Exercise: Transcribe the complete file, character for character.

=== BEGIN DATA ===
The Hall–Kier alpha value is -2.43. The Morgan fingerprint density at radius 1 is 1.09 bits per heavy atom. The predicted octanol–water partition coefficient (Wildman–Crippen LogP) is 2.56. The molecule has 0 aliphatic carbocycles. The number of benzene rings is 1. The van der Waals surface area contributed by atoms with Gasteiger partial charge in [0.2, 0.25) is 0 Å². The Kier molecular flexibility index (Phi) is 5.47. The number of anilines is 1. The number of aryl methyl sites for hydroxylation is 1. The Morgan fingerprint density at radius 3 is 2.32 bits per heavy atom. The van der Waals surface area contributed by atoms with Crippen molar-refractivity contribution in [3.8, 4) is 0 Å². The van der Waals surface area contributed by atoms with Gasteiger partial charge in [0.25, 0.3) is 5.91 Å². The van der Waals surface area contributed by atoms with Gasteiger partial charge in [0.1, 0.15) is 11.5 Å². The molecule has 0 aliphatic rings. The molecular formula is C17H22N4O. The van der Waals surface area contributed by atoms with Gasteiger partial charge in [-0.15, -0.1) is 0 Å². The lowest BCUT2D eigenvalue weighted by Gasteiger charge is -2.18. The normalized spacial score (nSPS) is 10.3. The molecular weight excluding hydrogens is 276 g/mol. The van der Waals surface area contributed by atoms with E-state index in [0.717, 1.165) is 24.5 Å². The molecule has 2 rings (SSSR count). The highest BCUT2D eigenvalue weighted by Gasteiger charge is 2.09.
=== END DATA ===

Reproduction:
The Hall–Kier alpha value is -2.43. The Morgan fingerprint density at radius 1 is 1.09 bits per heavy atom. The predicted octanol–water partition coefficient (Wildman–Crippen LogP) is 2.56. The molecule has 0 aliphatic carbocycles. The number of benzene rings is 1. The van der Waals surface area contributed by atoms with Gasteiger partial charge in [0.2, 0.25) is 0 Å². The Kier molecular flexibility index (Phi) is 5.47. The number of anilines is 1. The number of aryl methyl sites for hydroxylation is 1. The Morgan fingerprint density at radius 3 is 2.32 bits per heavy atom. The van der Waals surface area contributed by atoms with Crippen molar-refractivity contribution in [3.8, 4) is 0 Å². The van der Waals surface area contributed by atoms with Gasteiger partial charge in [0.25, 0.3) is 5.91 Å². The van der Waals surface area contributed by atoms with Gasteiger partial charge in [0.1, 0.15) is 11.5 Å². The molecule has 0 aliphatic rings. The molecular formula is C17H22N4O. The van der Waals surface area contributed by atoms with Gasteiger partial charge in [-0.15, -0.1) is 0 Å². The lowest BCUT2D eigenvalue weighted by Gasteiger charge is -2.18. The normalized spacial score (nSPS) is 10.3. The molecular weight excluding hydrogens is 276 g/mol. The van der Waals surface area contributed by atoms with E-state index in [0.717, 1.165) is 24.5 Å². The molecule has 2 rings (SSSR count). The highest BCUT2D eigenvalue weighted by Gasteiger charge is 2.09.